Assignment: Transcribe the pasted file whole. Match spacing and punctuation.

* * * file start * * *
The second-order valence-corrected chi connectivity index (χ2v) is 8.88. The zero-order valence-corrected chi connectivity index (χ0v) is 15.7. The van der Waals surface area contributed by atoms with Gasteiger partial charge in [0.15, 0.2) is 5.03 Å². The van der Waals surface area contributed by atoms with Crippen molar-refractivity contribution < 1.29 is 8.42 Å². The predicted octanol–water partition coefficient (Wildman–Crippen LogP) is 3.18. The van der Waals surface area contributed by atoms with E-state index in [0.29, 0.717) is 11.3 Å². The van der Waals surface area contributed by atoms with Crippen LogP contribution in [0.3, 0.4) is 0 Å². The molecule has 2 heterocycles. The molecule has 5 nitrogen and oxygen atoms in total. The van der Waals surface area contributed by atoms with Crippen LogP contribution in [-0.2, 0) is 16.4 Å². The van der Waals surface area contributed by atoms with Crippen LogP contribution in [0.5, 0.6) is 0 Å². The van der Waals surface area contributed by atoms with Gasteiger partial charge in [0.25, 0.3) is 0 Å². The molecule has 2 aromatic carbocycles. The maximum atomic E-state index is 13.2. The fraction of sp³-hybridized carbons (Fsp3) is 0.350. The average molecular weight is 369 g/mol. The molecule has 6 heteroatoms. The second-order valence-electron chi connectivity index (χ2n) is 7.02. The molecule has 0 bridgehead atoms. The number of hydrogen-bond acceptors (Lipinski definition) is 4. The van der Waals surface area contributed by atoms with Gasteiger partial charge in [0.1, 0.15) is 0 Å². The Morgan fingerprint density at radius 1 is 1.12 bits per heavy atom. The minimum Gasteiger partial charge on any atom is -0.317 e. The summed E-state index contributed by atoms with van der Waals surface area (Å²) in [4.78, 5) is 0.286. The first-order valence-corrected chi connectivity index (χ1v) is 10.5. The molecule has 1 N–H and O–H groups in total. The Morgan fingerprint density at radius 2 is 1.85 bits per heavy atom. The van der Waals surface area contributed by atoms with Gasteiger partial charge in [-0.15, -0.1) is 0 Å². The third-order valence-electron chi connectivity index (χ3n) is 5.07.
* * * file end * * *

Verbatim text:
The second-order valence-corrected chi connectivity index (χ2v) is 8.88. The zero-order valence-corrected chi connectivity index (χ0v) is 15.7. The van der Waals surface area contributed by atoms with Gasteiger partial charge in [0.15, 0.2) is 5.03 Å². The van der Waals surface area contributed by atoms with Crippen molar-refractivity contribution < 1.29 is 8.42 Å². The predicted octanol–water partition coefficient (Wildman–Crippen LogP) is 3.18. The van der Waals surface area contributed by atoms with E-state index in [0.29, 0.717) is 11.3 Å². The van der Waals surface area contributed by atoms with Crippen LogP contribution in [0.3, 0.4) is 0 Å². The molecule has 2 heterocycles. The molecule has 5 nitrogen and oxygen atoms in total. The van der Waals surface area contributed by atoms with Crippen LogP contribution in [-0.2, 0) is 16.4 Å². The van der Waals surface area contributed by atoms with Crippen LogP contribution in [0.5, 0.6) is 0 Å². The van der Waals surface area contributed by atoms with Gasteiger partial charge in [0.25, 0.3) is 0 Å². The molecule has 2 aromatic carbocycles. The maximum atomic E-state index is 13.2. The fraction of sp³-hybridized carbons (Fsp3) is 0.350. The average molecular weight is 369 g/mol. The molecule has 6 heteroatoms. The second-order valence-electron chi connectivity index (χ2n) is 7.02. The molecule has 0 bridgehead atoms. The number of hydrogen-bond acceptors (Lipinski definition) is 4. The van der Waals surface area contributed by atoms with Gasteiger partial charge in [0.1, 0.15) is 0 Å². The Morgan fingerprint density at radius 1 is 1.12 bits per heavy atom. The minimum Gasteiger partial charge on any atom is -0.317 e. The summed E-state index contributed by atoms with van der Waals surface area (Å²) in [4.78, 5) is 0.286. The first-order valence-corrected chi connectivity index (χ1v) is 10.5. The molecule has 1 N–H and O–H groups in total. The Morgan fingerprint density at radius 2 is 1.85 bits per heavy atom. The van der Waals surface area contributed by atoms with Gasteiger partial charge in [-0.15, -0.1) is 0 Å². The third-order valence-electron chi connectivity index (χ3n) is 5.07.